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Re: Doing Bowie Backwards: 'Hours' review, 'Earthling' next

Postby Belle Lettre » 20 Feb 2016, 16:44

Good call -
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Re: Doing Bowie Backwards: 'Hours' review, 'Earthling' next

Postby Minnie Mincepie » 20 Feb 2016, 16:58

^^^^
An outstanding contribution
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Re: Doing Bowie Backwards: 'Hours' review, 'Earthling' next

Postby yomptepi » 20 Feb 2016, 18:06

Playing Toy for the second time. i am clearly becooming fonder of the later Bowie sound, because this is pretty good so far. sound is nice too, although there do seem to be many different covers.

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Re: Doing Bowie Backwards: 'Heathen' review, 'Hours' next

Postby ConnyOlivetti » 20 Feb 2016, 19:49

yomptepi wrote:Shadow man is on the extra disc for Heathen, and it is a bit of a stunner. great vocal, and a great vocal sound.


Hm, not on my copy! ?
Strange... :?:
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Re: Doing Bowie Backwards: 'Heathen' review, 'Hours' next

Postby yomptepi » 20 Feb 2016, 20:55

ConnyOlivetti wrote:
yomptepi wrote:Shadow man is on the extra disc for Heathen, and it is a bit of a stunner. great vocal, and a great vocal sound.


Hm, not on my copy! ?
Strange... :?:


I have the two disc version from the later albums box set. All five albums are doubles with tons of extras. The Heathen set is rather good.
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Re: Doing Bowie Backwards: 'Heathen' review, 'Hours' next

Postby ConnyOlivetti » 20 Feb 2016, 20:58

yomptepi wrote:
ConnyOlivetti wrote:
yomptepi wrote:Shadow man is on the extra disc for Heathen, and it is a bit of a stunner. great vocal, and a great vocal sound.


Hm, not on my copy! ?
Strange... :?:


I have the two disc version from the later albums box set. All five albums are doubles with tons of extras. The Heathen set is rather good.


Ah, I have the limited two disc version of Heathen.
No shadow there...
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Re: Doing Bowie Backwards: 'Heathen' review, 'Hours' next

Postby ConnyOlivetti » 21 Feb 2016, 14:45

yomptepi wrote:I have played Heathen every day for week. Some days I have played it twice. I am playing it now.
I think it is fantastic. Just an amazing record. The songs unveil themselves gradually, and after maybe ten listens, they are beginning to feel like old friends. I came in with little hope. Expecting a record with a noisy band and some half written songs, and lot of posturing.
How wrong I was. This is a record of great songs. some wonderful tunes. And a band that never overplay their part. There is great subtlety here, and real respect for the material. There is atmosphere, excitement, humour and tenderness here. And Bowie's singing is absolutely superb.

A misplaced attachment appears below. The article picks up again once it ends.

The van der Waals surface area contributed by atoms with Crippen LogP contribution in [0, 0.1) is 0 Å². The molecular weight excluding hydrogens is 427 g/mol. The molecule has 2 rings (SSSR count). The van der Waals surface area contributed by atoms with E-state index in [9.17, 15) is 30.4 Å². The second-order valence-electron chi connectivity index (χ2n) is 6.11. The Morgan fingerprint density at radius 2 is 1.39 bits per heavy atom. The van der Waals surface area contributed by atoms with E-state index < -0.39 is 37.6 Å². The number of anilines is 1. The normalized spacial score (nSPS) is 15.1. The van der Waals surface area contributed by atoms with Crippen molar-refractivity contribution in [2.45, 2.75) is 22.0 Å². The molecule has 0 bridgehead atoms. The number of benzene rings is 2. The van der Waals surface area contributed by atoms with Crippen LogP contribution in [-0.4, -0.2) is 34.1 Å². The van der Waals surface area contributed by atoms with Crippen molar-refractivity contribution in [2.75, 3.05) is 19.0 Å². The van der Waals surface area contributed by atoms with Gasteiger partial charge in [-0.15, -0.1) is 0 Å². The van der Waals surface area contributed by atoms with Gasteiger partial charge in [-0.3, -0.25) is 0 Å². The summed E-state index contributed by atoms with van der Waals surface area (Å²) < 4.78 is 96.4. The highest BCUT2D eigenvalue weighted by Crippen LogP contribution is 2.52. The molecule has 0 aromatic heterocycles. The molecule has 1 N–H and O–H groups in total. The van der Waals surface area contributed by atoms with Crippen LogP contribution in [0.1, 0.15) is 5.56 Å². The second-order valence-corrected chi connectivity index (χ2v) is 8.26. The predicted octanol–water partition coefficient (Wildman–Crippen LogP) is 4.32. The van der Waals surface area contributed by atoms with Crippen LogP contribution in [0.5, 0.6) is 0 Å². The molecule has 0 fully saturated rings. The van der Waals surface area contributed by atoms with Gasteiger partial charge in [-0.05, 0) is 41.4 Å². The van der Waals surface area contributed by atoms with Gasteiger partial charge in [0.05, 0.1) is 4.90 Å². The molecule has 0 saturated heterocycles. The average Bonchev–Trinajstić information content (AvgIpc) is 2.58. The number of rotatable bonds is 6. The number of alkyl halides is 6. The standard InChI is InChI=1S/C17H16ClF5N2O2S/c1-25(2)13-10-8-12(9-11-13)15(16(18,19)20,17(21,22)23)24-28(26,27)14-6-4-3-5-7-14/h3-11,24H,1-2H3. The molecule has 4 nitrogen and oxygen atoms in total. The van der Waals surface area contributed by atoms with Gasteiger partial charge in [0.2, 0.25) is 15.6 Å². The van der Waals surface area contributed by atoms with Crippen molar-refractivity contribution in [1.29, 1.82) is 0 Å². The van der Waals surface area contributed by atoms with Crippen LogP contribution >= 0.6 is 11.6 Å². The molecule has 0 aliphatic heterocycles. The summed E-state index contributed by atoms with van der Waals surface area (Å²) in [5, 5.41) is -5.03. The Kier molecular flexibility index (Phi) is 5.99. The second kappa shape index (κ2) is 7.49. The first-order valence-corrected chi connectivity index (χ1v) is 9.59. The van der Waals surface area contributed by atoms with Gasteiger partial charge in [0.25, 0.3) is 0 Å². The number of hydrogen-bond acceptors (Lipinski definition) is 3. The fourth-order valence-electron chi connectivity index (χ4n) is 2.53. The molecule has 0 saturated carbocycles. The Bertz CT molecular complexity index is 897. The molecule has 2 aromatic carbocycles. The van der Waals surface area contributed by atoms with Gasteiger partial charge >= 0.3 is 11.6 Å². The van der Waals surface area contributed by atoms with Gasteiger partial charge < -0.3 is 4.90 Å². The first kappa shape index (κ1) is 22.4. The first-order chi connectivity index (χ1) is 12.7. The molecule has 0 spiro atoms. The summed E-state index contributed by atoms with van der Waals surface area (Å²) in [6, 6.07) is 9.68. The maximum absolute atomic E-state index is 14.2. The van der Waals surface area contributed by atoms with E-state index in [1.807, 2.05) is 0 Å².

I cannot believe i failed to listen to friends who said this was a real step up. Why would i? but it is. It is great, and i can see it being played a lot for a long time.
I prefer it to Reality. The songs here are stronger, and have more character, and better arrangements. Reality is more of the same, but the songs have failed to make a huge impression.
I'll have another day with this before I replace it in my CD player with Hours. My expectations are not high, but they are through the roof compared to where they were a few weeks ago.

What an excellent idea this was Anna. Working the way back through the Dames later records. I wonder when they will fail impress? And when we are done, maybe then i will feel able to face Blackstar. because i haven't been able to yet.


Glad you like it!
Upon it's release I said it was his best in ages! ;-)
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Re: Doing Bowie Backwards: 'Earthling' review, 'Outside' next

Postby Minnie Mincepie » 22 Feb 2016, 02:54

I'm a bit knackered so sorry if this skirts over the album quickly, but bed is calling. I feel duty bound to write much more seeing as it as my bloody thread idea, but I'll come back refreshed.

I've been really looking forward to this, mainly as it was one of the albums that I heard more than once (but didn't buy) when it came out, and I remember really liking it at the time. I was having a think about some of the other stuff I was listening to a lot at this time in my life - Underworld, Chemical Brothers, and lots of other danceable stuff, as were a lot of people that I was socialising with who weren't Bowie fans but had this album. It's pretty bizarre to think of now, that they had gone out and bought a Bowie album that I had just assumed I wouldn't like, and then I did. 'You've got to listen to this Bowie stuff, man', fucking hell, it's too surreal to think of. I mean they never bought anything else before or since as far as I know. Anyway, that's by the by.


Little Wonder then, barefaced cheekiness - wiki tells me (Sends kiss upwards to wiki) that there is almost no sampling on this album (of other people's stuff) and that everything was made in house and then tweaked with. I like that idea. He put Dorsey's tuning up of her bass on this, that kind of stuff. Straight out of Harry Nilsson's book! Listening on headphones, it's a hoot trying to work out what is what. I don't care at all for Looking for Satellites, but Battle for Britain is quite fucking something and then Seven Years in Tibet swans in like a big titted Jessica Rabbit all hip swayingly full-on and produces some noises and ideas that get me all shuddery.

And then! Dead Man Walking. Just the uurh uurh uurh uurh uurh uurh uurh uurh uurh guitar at the beginning grabs you like you're going to get a crack round the head. I fucking love it. And Gabrels guitar doesn't sound OTT on this one either. I could sit doing the head nod dance to this for hours. It's one of his best. It really is. And so many lyrics to grin at. And cry at, you know. 'Like a bad tempered child on a rain slicked street.' :D
Reminiscing with friends of the past: 'two young men dancing under the lamplight, shaking their sex and the boys that we were.' :(

I don't really understand 'Telling Lies' at all, not that I think understanding a song is necessary, but I don't get it. Feels like filler. 'The Last Thing You Should Do' though - fucking hell! He sounds like he's having a fucking WONDERFUL time making this. It feels very bare and honest, which of course is why it sounds so great. And what does this lead into? I'm Afraid of Americans.